Thursday, August 20, 2009

Exploiting a death

I had been waiting impatiently for the 40th day when the period of mourning would be over to discuss the issues pertaining to Cory’s death. But obviously, some are just too eager to take advantage of this period to pursue their self-serving agenda. Take, for instance, those who are pushing for the presidential run of someone whom they hope to be the heir apparent to their fallen “icons.” Never mind if this mediocre politician’s mental and leadership capabilities are in doubt. All they seem to care about is to strike fast and hard while things are still warm and fresh. Alas, the more they exploit the public’s sympathy, the more they appear to be clutching at straws--like Mar Roxas, who, even with Korina Sanchez, just couldn’t make the grade, and Villar, who’s now falling like a rock despite spending billions for his early campaign.

Columnists of other newspapers, too, are egging on their straw man. Apparently, the death of their yellow “icon” and the sea of condoling Metro Manila crowds seemed a good opportunity to take advantage of the people’s sympathies. PhilStar’s Billy Esposo used to be a Villar rah-rah boy until his bet’s declining survey fortunes made him look around in desperation. The yellow columnists of the Inquirer also joined in, like Jose Ma. Montelibano, who started writing that Noynoy has what it takes to lead and Conrado de Quiros, who asked who can better “carry on the fight” than the heir, whose parents died as heroes of the yellow crowd--a crowd that had seen better times two decades ago.

There was indeed a wave of sympathy for the former president (who, by the way, was never elected). No one would be so insensitive as not to be deferential; but shouldn’t those bereaved be as respectful? What is emerging among the yellow crowd, however, is nothing but blatant exploitation.

The scion of the dead tells everyone to “emulate” his parents. If indeed there is such great universal admiration deserved, it would be better heard from others paying tribute than from the family, so it would not come across as self-serving, coming as it does after an announcement of being open to “seek higher office.” If they in the yellow crowd think the Filipino people are as shallow as they make them out to be, then they should have their straw man declare his candidacy posthaste--and get themselves chastised in the surveys.

This matter of declaring the two yellow icons as heroes has pestered this country long enough. I wouldn’t mind emulating Rizal for his life and legend are a universal, moral, intellectual, and patriotic beacon. Rizal, unlike one of the earlier deceased yellow icons, was completely devoid of chicanery; whereas the other, who left his team to be blasted and maimed on August 21, 1971 in Plaza Miranda, appeared to have had advanced information on what would happen and deliberately arrived late to avoid the disaster. Whereas Rizal sacrificed himself, this late politician sacrificed his party mates. And irony of ironies, this politician’s death was later exploited to the hilt, enabling his family, which rose to power, to stonewall investigations to cast the blame wrongfully on the innocent.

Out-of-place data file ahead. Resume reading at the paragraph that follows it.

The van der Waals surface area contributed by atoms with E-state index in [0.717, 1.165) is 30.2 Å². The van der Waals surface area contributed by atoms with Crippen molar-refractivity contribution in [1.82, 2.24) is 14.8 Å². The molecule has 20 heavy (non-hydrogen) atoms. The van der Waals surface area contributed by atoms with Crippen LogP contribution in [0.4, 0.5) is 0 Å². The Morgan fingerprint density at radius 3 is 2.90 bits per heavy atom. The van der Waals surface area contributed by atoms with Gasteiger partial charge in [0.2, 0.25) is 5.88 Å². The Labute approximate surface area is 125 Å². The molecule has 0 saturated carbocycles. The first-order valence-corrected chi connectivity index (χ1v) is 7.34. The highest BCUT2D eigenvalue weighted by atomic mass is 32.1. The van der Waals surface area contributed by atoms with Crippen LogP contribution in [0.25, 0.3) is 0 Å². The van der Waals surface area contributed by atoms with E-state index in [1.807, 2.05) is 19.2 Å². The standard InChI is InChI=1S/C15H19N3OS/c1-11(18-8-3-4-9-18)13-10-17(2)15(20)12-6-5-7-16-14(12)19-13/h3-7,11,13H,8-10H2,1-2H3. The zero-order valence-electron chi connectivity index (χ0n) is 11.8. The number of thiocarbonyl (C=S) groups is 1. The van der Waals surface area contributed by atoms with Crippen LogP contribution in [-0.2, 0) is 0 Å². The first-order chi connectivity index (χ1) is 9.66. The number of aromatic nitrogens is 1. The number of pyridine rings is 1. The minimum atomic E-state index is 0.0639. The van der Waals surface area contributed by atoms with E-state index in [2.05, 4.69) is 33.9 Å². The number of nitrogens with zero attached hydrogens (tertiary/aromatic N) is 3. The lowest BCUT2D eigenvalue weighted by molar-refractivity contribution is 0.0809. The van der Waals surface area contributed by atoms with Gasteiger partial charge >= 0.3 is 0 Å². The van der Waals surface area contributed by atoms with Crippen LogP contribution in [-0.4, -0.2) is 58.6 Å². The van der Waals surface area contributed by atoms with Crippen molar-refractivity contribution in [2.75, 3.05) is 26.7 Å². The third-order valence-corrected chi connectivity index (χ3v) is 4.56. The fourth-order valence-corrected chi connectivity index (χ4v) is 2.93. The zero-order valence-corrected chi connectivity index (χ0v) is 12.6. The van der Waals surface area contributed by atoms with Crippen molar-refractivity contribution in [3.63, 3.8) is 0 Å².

Another demi-hero of Edsa I, Jovito Salonga, delayed admission of his knowledge of the true culprits behind this bombing for 20 years, apparently to perpetrate the myth of Marcos’ culpability. It turns out that the “hero” of the radical Left was the mastermind, a fact that their apologists such as De Quiros still deny, despite the admission of former CPP-NPA leaders Fluellen Ortigas (who confided this to me decades ago), Peter Mutuc, Ariel Almendral, and other victims whom Salonga had openly affirmed.

Since heroes must be as universal in acclamation as possible, no one other than Rizal fits this pedestal in the context of Philippine history. None of Rizal’s heirs, too, ever had to claim anything for their patriarch or their heroic family name. They simply continued on with their quiet dignified lives as teachers, writers, artists, and patriots.

If the Filipino people were to need another hero, Apolinario Mabini, acclaimed to be the brain of the Filipino Republican Revolution, should be it. There’s no need for anymore superfluous add-ons.

My bosom friend and comrade, former Mayor Jun Simon suggests that yellow be our color of national unity. But from the very onset, this color had already been appropriated for the elite-led social movements that reinforced plutocracy, enriched the already rich, and expanded the impoverishment of the vast majority of Filipinos. Borrowed from an American convict’s song, the symbolism of the yellow ribbon is moreover convoluted and concocted by foreign and elite-controlled mainstream media. Lastly, the color of this nation isn’t just yellow; it’s also red, blue, white, and dare I add, orange and green.

Like the round little golden pocket watch of the hypnotist, the yellow ribbon has been imbued with all the subliminal images from 1983 of that bloodied face framed by a coffin window; the large crowds that lined the streets; and the fall of an alleged “dictator” who couldn’t have avoided the use of force to quell the conspiracies of the Left and the Right. Yet, even more decidedly, the deepening darkness and misery in the impoverished lives of a great many Filipinos will awaken this nation from its trance to again see the massive oppression perpetuated by the powerful heirs of Edsa I.

(Tune in to 1098AM, Monday, Wednesday, and Friday, 6 p.m. to 7 p.m; Global News Network, Destiny Cable Channel 7, Tuesday, 8:15 p.m. to 9 p.m. and on the TVU Internet Channel 61713 on “The August 21, 1971 and 1983 Mysteries;” also visit